For the timebeing tax officials and police are keeping a low profile, presumably for fear of exacerbating the situation. Shosamilov comments, “Police at the Chorsu market in [the capital] Tashkent have started wearing civilian clothes because they’re scared to turn up there in uniform – can that be normal?”

The imposition of trade restrictions may not seem the most important issue in a country where, according to the UN Special Rapporteur in 2002, torture is "systemic", however Salimov notes,
Political and economic analysts interviewed by IWPR suggested that the restrictions look like the latest move in a campaign to squeeze traders out of business, which goes to the very heart of the way Uzbekistan is governed.

As well as a monopoly over political life – meaning that all forms of opposition are throttled nearly out of existence – the administration of President Islam Karimov has maintained rigid controls over an economic system that retains many features of its Soviet past.

Large businesses are in the hands of the same elite that rules the country, managed by officials whose knowledge of market economics is limited to the Soviet system and who are driven by a desire to maximise income from the companies they won in the privatisation of the early nineties.

“The current situation with the Uzbek economy is similar to the Sukarno era in Indonesia in the sixties, when the generals held power in one hand and business in the other,” said Uzbek historian Sodik Abdullaev, who now lectures at a university in Paris.

Despite the power exerted by big business groups with government links, small-scale entrepreneurs such as market traders were nevertheless able to find a niche on the margins of the economy through the nineties.

But even that space may now be closing. A series of regulations and government decrees issued over the last two years, ranging from tougher border controls and swingeing import duties to the requirement that every market stall operates a cash register and files its accounts with a state-run bank, have made the lives of traders and small shopkeepers a misery.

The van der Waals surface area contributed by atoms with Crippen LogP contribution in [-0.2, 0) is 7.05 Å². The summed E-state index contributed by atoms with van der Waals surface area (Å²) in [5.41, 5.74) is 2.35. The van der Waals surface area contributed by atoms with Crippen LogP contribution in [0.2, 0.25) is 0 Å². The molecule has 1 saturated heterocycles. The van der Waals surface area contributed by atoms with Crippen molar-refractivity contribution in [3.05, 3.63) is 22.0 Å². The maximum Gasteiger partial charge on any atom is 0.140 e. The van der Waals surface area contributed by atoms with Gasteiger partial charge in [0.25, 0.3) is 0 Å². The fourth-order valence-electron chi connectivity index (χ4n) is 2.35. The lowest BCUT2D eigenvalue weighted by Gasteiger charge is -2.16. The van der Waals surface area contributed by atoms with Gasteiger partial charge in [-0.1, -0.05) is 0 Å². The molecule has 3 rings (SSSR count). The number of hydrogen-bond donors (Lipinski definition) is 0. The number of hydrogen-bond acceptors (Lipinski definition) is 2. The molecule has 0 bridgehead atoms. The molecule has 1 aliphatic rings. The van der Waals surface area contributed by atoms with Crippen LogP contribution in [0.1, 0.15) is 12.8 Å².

Some analysts to whom IWPR spoke suspect that as well as retaining a very Soviet aversion to the free market, senior officials want to corner the import business for themselves and are crowding out the competition. Sugar and vegetable oil imports have long been a monopoly, for example.
The report also suggests "an alternative explanation offered by a western diplomat, who asked not to be named." This suggests
that the government is in fact trying to pursue the economic reforms required by lenders such as the International Monetary Fund, IMF. As a precondition to a resumption in lending, the IMF has insisted that the Uzbek currency be made fully convertible – and the goal of financial stability could explain why the authorities are trying to clamp down on unrestricted flows of goods and cash.
While Salimov reports that "most of the analysts interviewed disagreed with this view that the government is fumbling its way towards the free market", the idea is not implausible. Governments across the world have wrought devastation on a massive scale against their own people at the behest of the IMF (consider, for instance, Argentina). Even if true, this hardly alters the responsibility of the Karimov regime for the consequences of their actions.

Observant readers may have noticed that these incidents took place at the start of November, now over a month ago. Like me you may wonder what has happened in the interval. Most likely things have largely returned to normal. This reassertion of normality should not be overstated, however. The Karimov regime and those who carry out its policies will not quickly forget the spontaneous resistance they faced and will not rush to act the same way again. Similarly, those involved will not soon forget their first taste of political power and may thirst for more. It is to be hoped that this is the case and that they won't have to thirst for much longer. Those of us in the West must do what we can to ensure that their hopes of freedom are realised, turning most immediately to our own governments' support for the Karimov regime.